April 15th, 2019. Originally published on In The Loop.
For hard-core fans, the beginning of the final season of Game of Thrones feels like it should have its own holiday. The show has taken on a cultural significance that few others reach, and with the end now officially in sight, it's hard not to feel like a major chapter of media history is coming to a close. When the story began, we had no idea how far its various creators would go to prove to us that a happy ending is not guaranteed, despite what we were accustomed to seeing on the small screen. Game of Thrones has become a symbol of high-quality and high-budget television, and as a result, we expect that same level of quality to be present in the show's epic conclusion.
But can the new season possibly keep up with the expectations of the fans? It's been almost exactly 8 years since the first episode premiered in 2011, and the journeys the characters have embarked on have evolved so extensively that the trivial quibbles of the first few episodes feel a bit inconsequential in comparison to the world-ending scale of the final season's promises. The show has continuously heightened, and then heightened that heightening, to the point where it seems the only option for an "ending" on par with what we've come to expect is the death of some truly beloved characters.
Be that as it may, the only current bit of information we can judge season 8 off of is the premier of the first episode. While the most exciting aspects of the season have yet to come, the premier is tasked with both setting the stage for the conflicts that will certainly be the season's main focus, and catching us back up to date in a story world that is "complex," to say the least.
Episode 1, titled Winterfell, delivers on most of these promises, but falls slightly short when it comes to delivering the high-energy action and adventure we're used to being served by the previous few seasons. Its story morsels are largely small-scale and character-based, which is certainly fitting considering the importance of each character's arc, but does leave a slightly underwhelming taste in your mouth. We were still given a small hint of the uniquely Game of Thrones elements that draw us back to the show time and time again, but unfortunately, there were some decidedly unsavory bits mixed in with the good.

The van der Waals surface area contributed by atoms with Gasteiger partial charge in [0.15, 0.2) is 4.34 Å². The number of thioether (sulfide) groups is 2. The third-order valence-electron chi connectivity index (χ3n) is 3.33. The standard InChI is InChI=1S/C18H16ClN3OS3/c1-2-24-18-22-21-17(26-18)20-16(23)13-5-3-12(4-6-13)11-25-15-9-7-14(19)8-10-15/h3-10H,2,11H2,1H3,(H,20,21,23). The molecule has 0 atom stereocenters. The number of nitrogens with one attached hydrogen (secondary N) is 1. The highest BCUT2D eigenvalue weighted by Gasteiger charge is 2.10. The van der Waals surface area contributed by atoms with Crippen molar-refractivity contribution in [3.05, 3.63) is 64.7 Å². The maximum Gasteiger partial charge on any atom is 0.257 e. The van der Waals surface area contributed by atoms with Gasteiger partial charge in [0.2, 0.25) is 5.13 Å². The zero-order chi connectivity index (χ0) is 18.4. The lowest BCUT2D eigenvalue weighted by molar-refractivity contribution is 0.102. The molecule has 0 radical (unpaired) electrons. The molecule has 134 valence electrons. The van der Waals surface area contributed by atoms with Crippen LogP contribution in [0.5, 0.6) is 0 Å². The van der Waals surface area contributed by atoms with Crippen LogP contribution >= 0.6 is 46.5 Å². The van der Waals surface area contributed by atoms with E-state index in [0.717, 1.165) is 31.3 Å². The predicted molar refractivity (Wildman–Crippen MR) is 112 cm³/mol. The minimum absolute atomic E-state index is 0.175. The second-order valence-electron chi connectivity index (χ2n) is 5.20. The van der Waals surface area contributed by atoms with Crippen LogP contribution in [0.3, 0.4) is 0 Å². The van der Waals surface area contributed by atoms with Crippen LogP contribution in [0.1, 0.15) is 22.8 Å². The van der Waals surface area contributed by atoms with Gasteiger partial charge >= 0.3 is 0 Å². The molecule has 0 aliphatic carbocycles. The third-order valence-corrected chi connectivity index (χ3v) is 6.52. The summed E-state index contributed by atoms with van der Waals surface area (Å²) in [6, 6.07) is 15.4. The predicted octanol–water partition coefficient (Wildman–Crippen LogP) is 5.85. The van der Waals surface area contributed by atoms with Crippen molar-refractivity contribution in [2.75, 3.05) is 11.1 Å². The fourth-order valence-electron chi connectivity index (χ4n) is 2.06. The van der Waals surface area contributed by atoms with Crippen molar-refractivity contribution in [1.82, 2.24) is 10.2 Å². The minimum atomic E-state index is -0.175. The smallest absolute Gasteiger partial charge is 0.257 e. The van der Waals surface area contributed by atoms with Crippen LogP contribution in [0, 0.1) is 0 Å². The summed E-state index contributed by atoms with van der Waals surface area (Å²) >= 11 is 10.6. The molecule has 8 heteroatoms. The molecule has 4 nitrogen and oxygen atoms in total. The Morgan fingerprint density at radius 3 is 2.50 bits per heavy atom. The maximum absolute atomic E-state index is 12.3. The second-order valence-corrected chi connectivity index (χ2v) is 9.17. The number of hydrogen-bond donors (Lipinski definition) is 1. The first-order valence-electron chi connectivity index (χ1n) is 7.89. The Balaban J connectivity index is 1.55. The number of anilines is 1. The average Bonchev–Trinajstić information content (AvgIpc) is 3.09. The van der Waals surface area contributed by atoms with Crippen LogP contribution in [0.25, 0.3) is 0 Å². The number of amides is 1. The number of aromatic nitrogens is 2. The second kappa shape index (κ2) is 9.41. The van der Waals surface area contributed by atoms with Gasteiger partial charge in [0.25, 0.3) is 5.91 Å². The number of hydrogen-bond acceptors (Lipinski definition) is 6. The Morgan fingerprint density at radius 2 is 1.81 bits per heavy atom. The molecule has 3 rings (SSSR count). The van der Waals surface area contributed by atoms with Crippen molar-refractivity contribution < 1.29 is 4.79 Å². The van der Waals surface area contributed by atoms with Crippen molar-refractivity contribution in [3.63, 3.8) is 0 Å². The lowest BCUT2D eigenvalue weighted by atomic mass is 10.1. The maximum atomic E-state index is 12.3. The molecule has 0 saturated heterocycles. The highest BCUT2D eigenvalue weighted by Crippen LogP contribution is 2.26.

WARNING: Game of Thrones Season 8, episode 1 spoilers ahead.
Reunions and introductions, both desired and resented, were prominently featured in Winterfell. Because time has gone on and characters have changed, the most interesting aspects of the reunions were the obvious differences between who each character used to be and who they are now. When Arya comes face-to-face with Sandor Clegane, she demonstrates the extent of her growth by  taking up as much proverbial space as he does without faltering.
But the most impactful introduction came when Sam Tarly met Daenerys, the queen who has previously only existed to him in tomes and stories. While thanking Sam for saving Jorah Mormont's life at the The Citadel, Daenerys reveals that she executed the two older Tarlys when they refused to bend the knee. In a moment of fantastic acting from the immensely talented John Bradley, Sam flights against the overwhelming urge to breakdown in front of his new queen. As he asks for permission to leave the scene, we can clearly see his fears of insulting her or coming off as defensive of his executed father and brother fighting against his desire to morn.
In sharp contrast, by far the most disappointing element of the episode comes in the form of a poorly executed and slightly awkward dragon-riding scene with Daenerys and Jon. It's an oddly lifeless affair, a bit like a recreation of How to Train Your Dragon's exciting flying scenes, but on a heavy dose of cold medicine. The scene is out of place and largely unnecessary, and you can't help but feel like we could have been off in a different part of the 7 kingdoms where something of real importance was happening.
The episode wraps up with two notable scenes, the first being the long-awaited reveal to Jon Snow that he is, in fact, a Targaryen. The scene in question offered little in terms of Jon's intentions, so we'll have to wait a little longer to see what he plans on doing with this life-changing information.
The second scene gave us a small glimpse of the horrors that await those who fall in the White Walkers' path. While exploring one of The North's many castles, a trope of Jon's compatriots come across what can only be described as a Saw-esque display of a murdered child outlined by a spiral of severed limbs. The child comes back to life as a White Walker, only to be set aflame and destroyed. While certainly not as graphic as many other things we've seen on Game of Thrones, the scene gave us a tiny piece of the shock and brutality we've come to expect while also hinting and the horrors to come.
Though slightly underwhelming, Winterfell ended up being a solid foundation on which the rest of the season can be built. But given the sheer mountain of loose ends that need to be tied up, it's yet to be seen if the remaining episodes will be as grand and fantastic a structure as we'd hoped. Winterfell certainly does bode well, but we'll have to survive the next few weeks in order to see if we'll be getting our long-awaited payoff.
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